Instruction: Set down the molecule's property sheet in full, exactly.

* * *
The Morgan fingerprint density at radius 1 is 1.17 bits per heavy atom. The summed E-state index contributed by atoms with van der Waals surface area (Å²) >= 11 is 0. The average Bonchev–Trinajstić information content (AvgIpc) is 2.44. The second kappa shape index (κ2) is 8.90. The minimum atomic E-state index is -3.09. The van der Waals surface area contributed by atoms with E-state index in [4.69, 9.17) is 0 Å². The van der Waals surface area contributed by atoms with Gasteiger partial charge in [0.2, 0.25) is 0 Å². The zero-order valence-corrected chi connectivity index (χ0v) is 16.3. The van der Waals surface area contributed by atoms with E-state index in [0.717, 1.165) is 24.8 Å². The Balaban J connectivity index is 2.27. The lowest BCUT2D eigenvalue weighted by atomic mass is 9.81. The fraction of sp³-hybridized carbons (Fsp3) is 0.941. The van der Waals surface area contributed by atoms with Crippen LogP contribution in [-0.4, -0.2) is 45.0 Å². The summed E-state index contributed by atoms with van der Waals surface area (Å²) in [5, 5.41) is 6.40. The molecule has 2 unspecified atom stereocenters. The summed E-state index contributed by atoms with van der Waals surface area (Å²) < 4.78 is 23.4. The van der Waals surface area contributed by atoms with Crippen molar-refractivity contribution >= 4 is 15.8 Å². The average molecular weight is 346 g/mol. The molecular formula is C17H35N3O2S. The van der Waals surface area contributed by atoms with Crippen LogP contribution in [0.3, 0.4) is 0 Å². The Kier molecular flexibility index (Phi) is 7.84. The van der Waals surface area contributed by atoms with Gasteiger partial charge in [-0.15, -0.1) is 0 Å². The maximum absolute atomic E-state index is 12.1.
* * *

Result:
The Morgan fingerprint density at radius 1 is 1.17 bits per heavy atom. The summed E-state index contributed by atoms with van der Waals surface area (Å²) >= 11 is 0. The average Bonchev–Trinajstić information content (AvgIpc) is 2.44. The second kappa shape index (κ2) is 8.90. The minimum atomic E-state index is -3.09. The van der Waals surface area contributed by atoms with E-state index in [4.69, 9.17) is 0 Å². The van der Waals surface area contributed by atoms with Gasteiger partial charge in [0.2, 0.25) is 0 Å². The zero-order valence-corrected chi connectivity index (χ0v) is 16.3. The van der Waals surface area contributed by atoms with E-state index in [0.717, 1.165) is 24.8 Å². The Balaban J connectivity index is 2.27. The lowest BCUT2D eigenvalue weighted by atomic mass is 9.81. The fraction of sp³-hybridized carbons (Fsp3) is 0.941. The van der Waals surface area contributed by atoms with Crippen LogP contribution in [-0.4, -0.2) is 45.0 Å². The summed E-state index contributed by atoms with van der Waals surface area (Å²) in [5, 5.41) is 6.40. The molecule has 2 unspecified atom stereocenters. The summed E-state index contributed by atoms with van der Waals surface area (Å²) < 4.78 is 23.4. The van der Waals surface area contributed by atoms with Crippen molar-refractivity contribution >= 4 is 15.8 Å². The average molecular weight is 346 g/mol. The molecular formula is C17H35N3O2S. The van der Waals surface area contributed by atoms with Crippen LogP contribution in [0.3, 0.4) is 0 Å². The Kier molecular flexibility index (Phi) is 7.84. The van der Waals surface area contributed by atoms with Gasteiger partial charge in [-0.15, -0.1) is 0 Å². The maximum absolute atomic E-state index is 12.1.